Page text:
There is much valuable source material of early families of Antrim and Armagh counties, Ireland, to be found in records in charge of the Presbyterian Historical Society of Ireland at Belfast.
There are variations in the spelling of Whitsett, Whitsitt, Whiteside, Whitesides, Whitsed, Whitesett, Whitesitt, Whitesid, Whitset, Whitsit --- the first three being the ones most commonly found. In Albemarle County, Va., and what was once Augusta Co., but is now Rockbridge Co., Va., the early spelling was often Whiteside; but it is clearly established that the Whitsitt's of both Tennessee and Texas trace directly back to these early Whitesides. Numerous instances of how the name was changed might be given; for instance, in the Albemarle Co. records William Whiteside in named. He had a son, William Whiteside who is mentioned as a member of the Albemarle militia. When this son moved to Amherst, he signed himself William Whitsitt. He bought a farm of 200 acres from John Wade in 1763 and this deed was made to him as William Whitsitt. In June 1770 he sold this same farm to William Martin and in making the deed signed his name as William Whiteside. In his work, The Scotch-Irish, Hanna mentions families of the Whiteside name in northern Ireland who are definitely known to be the same families that later spelled the family name Whitsett or Whitsitt in the United States.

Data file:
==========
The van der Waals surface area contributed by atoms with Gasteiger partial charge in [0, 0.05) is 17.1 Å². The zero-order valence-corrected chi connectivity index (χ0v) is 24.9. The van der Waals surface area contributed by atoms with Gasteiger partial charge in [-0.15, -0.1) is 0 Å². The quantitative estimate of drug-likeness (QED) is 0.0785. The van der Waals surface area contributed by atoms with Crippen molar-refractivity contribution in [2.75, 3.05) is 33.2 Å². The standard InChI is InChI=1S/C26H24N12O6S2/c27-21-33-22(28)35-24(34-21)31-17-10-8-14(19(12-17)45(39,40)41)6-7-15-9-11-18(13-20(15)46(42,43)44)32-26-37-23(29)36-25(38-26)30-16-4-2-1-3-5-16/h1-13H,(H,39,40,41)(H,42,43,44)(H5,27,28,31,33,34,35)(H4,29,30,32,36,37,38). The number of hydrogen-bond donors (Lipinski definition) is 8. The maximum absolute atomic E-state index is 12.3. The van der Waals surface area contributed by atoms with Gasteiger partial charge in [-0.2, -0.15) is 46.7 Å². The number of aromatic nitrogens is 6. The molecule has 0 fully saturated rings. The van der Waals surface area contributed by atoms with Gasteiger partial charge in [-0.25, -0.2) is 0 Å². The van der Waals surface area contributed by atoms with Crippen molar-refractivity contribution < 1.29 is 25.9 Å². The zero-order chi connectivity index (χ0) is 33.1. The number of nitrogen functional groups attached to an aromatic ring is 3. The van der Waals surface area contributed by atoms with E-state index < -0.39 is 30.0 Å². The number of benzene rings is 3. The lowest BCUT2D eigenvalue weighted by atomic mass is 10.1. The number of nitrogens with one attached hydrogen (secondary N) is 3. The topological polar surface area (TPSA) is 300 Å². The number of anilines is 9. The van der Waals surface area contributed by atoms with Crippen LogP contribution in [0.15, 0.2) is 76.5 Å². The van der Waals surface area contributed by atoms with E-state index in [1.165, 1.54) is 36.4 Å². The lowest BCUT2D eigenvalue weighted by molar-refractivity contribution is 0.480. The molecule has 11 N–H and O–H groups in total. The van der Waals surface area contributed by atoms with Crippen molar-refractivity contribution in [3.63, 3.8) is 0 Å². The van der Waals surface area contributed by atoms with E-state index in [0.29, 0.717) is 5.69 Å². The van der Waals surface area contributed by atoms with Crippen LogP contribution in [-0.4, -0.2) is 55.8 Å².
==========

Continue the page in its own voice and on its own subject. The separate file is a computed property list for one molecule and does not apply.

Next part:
As far as is known, the first Whitsett's to come to this country were in a family group of five: three brothers, William, Joseph, and John Whitsett and William's wife, Elizabeth Dawson Whitsett and nine year old son William. They came from Antrim County, Ireland to Pennsylvania in 1740. These brothers became early settlers in the lower valley of the Susquehanna River near Harrisburg, then known as Harris' Ferry. One of them later lived at Hannastown which was burned by the Indians in 1781; still another settled at Pittsburgh.